Adorno and Horkeimer's Dialectic of Enlightenment

Topics: Frankfurt School, Nineteen Eighty-Four, Dialectic of Enlightenment Pages: 5 (1873 words) Published: March 17, 2013
In this essay I am going to analyse of Adorno and Horkheimer's Dialectic of Enlightenment, I will use various texts and ideas including George Orwell's 1984 and Weber's theory of Disenchantment, to criticise the extract and outline the relationship between film/literary representation and the real world. Adorno and Horkheimer's view on art within the extract can be interpreted as both positive and negative, they use words which are open to interpretation such as 'enchantment', 'magic' and 'spiritual', the association of magic and fantasy with enchantment could at first portray a sense of wonderment with positive recollections of art that has emplaced a feeling of joy and created a fantasy. On the other hand to critique this from a religious point of view the implication of sorcery and seduction is immediately thought of as a negative temptation. Adorno and Horkeimer were Neo Marxist writers In 1930's Germany when fascism was on the rise and the suppression of a population was prevalent. They describe art as having 'special laws' which 'closes it off from actuality', I interpret this to mean that art is not there to influence and creates a means of communication within its own confines outside the laws of society and without conforming to social norms. If we use George Orwell's 1984 which, in its own form of political fiction, was written in 1949 as a forewarning to a society which was at the time, recovering from Hitler's dictatorship as an example of an extremely influential piece of literature considering the time we can see that the meaning behind the message was purposeful. The novel depicts a society with a totalitarian government who create a completely controlled civilization where the people are watched by the government 24 hours a day within their own homes and control every aspect of life. Freedom of expression is suppressed even to the point where 'a subsection of the music department' uses a machine called a 'versificator' to compose music and literature 'without any human intervention'. (Orwell, G, p112-113) The aim of these compositions was to create an 'opiate of the masses' (Marx, K 1843 ) as a tool for total control over the thoughts and conversation the fictional society would be able to engage over. Weber would argue this would have lead to disenchantment and a complete loss of faith. . 'The fate of our times is characterized by rationalization and intellectualization, and, above all, by the ‘disenchantment of the world.’ Precisely the ultimate and most sublime values have retreated from public life either into the transcendental realm of mystic life or into the brotherliness of direct and personal human relations.' (Weber, M 1918) According to Durkheim, 'such a society produces, in many of its members, psychological states characterized by a sense of futility, lack of purpose, and emotional emptiness and despair. Striving is considered useless, because there is no accepted definition of what is desirable'. (Encyclopaedia Britannica) Furthermore In '1984', 'Similar methods are used to create social norms within popular social culture using porn, novels and news disallowing any kind of personal creativity.' (Jowett, S 2011) There is no personalisation of homes which can be related to the 'cultural rationalisation and devaluation of mysticism' Weber described. It was a work of art created for the main purpose of influence, the warnings are completely relevant to every individual who has a sense of freedom which agrees with Adorno and Horkheimer's view that art is an 'expression of mana. This constitutes its aura'. Mana is the concept of an impersonal force and mystique regarding the 'work of art' which draws a person in and causes them to sympathise. Adorno and Horkheimer use the term 'renunciation of influence' when referring to art which suggests that their view is that an artist may portray whatever they choose and cannot be held accountable for the influence it has on an individual or a society....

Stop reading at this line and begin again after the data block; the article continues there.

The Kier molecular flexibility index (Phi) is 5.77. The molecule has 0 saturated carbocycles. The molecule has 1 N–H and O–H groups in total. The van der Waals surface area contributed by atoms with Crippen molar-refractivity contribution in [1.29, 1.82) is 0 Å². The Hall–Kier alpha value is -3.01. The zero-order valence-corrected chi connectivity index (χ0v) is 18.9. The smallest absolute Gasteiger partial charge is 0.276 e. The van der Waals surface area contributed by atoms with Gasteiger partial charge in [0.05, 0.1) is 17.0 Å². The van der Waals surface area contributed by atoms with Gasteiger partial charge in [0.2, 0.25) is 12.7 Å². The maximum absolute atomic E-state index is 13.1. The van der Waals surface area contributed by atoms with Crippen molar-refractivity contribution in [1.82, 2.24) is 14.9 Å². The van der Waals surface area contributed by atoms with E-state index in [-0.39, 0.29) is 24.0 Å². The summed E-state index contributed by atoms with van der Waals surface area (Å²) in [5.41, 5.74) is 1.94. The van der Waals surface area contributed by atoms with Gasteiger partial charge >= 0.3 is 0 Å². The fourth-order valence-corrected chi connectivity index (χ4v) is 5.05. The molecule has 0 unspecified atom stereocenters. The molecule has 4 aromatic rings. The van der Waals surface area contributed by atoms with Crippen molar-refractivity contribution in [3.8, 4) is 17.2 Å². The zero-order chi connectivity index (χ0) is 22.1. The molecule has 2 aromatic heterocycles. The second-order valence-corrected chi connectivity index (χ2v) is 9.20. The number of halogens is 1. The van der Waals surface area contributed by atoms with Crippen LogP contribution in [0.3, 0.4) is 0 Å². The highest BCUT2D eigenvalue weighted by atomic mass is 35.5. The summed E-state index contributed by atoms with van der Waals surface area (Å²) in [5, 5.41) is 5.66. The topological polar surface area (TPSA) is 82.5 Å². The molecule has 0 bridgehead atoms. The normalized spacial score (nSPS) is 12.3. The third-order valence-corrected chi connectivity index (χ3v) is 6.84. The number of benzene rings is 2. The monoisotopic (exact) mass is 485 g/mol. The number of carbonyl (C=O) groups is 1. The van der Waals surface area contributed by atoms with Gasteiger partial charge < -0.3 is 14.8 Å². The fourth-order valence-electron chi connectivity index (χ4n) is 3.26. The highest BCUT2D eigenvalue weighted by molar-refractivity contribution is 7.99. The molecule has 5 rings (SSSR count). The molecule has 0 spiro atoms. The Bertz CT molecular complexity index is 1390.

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Horkeimer, M. (1972), Critical Theory: Selected Essays. Available:
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